Differentiation of assistive technology with an eye on customizing it to specific student needs is exactly what the IEP (INDIVIDUAL education plan) is supposed to be doing.  If we were going to begin to take digital fluency seriously, assistive digital technology that encourages a diverse digital ecosystem and renders a wider understanding of how technology works would be a great place to start, especially with digitally interested students.  

A Chromebook should be the last thing suggested.  This, or course, begs the question:  if Chromebooks aren't any cheaper and don't improve digital fluency, why are we using them at all?  Well, it makes our monopolistic corporate overlord, um, partner, happy while not being any cheaper and doing less, but it sure is easier to manage.  

Whoever this is a win for, it isn't providing my son with the technology he needs to succeed.  It also puts the pedagogy around understanding the technology we've made an intrinsic part of our classrooms on the back foot.  As near as I can tell, other than feeding a corporate partnership and rolling out something so simple it can't really break (or do much), there is little to recommend the Chromebook, especially as an assistive device for a student who will need things it can't do in his classes next year.

Tuesday, 13 February 2018

The Failure of STEM

This has been taken apart and rewritten several times now.  It started with a colleague sharing an article about how STEM grads aren't particularly useful to STEM based industries.  I've long found STEM to be overly white collar focused and exclusive.  This article about how the predominantly wealthy, white, males of STEM aren't being benefited by their exclusively designed courses made me start to deconstruct my own experiences (mainly failures) in STEM, and led to this...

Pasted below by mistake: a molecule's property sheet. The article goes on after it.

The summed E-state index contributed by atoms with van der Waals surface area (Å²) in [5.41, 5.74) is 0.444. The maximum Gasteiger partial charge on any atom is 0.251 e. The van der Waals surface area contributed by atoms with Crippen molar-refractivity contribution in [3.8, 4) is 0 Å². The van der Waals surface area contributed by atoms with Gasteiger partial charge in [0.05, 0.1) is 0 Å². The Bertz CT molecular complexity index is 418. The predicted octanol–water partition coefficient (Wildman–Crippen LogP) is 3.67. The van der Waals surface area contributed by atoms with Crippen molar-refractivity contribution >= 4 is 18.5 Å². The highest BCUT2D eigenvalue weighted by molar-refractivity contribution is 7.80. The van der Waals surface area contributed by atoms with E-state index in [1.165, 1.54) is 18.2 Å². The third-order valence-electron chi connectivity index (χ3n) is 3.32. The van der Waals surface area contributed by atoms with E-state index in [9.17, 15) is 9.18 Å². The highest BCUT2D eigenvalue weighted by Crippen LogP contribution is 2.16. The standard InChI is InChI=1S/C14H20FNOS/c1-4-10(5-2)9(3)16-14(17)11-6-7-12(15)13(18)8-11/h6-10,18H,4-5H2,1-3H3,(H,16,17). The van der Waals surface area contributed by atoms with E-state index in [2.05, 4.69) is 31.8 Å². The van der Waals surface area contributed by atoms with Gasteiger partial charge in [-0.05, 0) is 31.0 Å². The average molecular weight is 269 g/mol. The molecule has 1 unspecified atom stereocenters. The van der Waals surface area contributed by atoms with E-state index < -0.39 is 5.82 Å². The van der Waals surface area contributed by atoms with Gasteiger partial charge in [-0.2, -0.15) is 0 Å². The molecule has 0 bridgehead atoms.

What this actually means is Google isn't
happy with how we're teaching STEM?
I've seen several articles about how we need to produce less STEM (Science, Technology, Engineering, Mathematics) focused students.  Most recently Google noted that the soft skills it needs aren't found in STEM focused students.  This isn't a function of the STEM subjects being taught, it's a function of how they are taught.  STEM has traditionally been treated as an exclusively academic discipline.  This white collar approach to STEM means that teachers focus on theory and academics to the exclusion of everything else.  If any applied activity does happen in a traditional STEM class it's a pre-conceived experiment with a directed, single outcome.  Students in many traditional STEM classrooms aren't given open problems to solve and generally don't tend to solve what they are given collaboratively.  Traditionally, STEM defines itself by heavy, repetitive, solo workloads.

Not so strangely, Google and other technology companies aren't finding these theoretically focused science-matheletes particularly good at actually building things, or working with other people.  In fact, Google has found STEM graduates lacking in all of the 4 C's that are generally considered vital for success in the 21st Century workplace.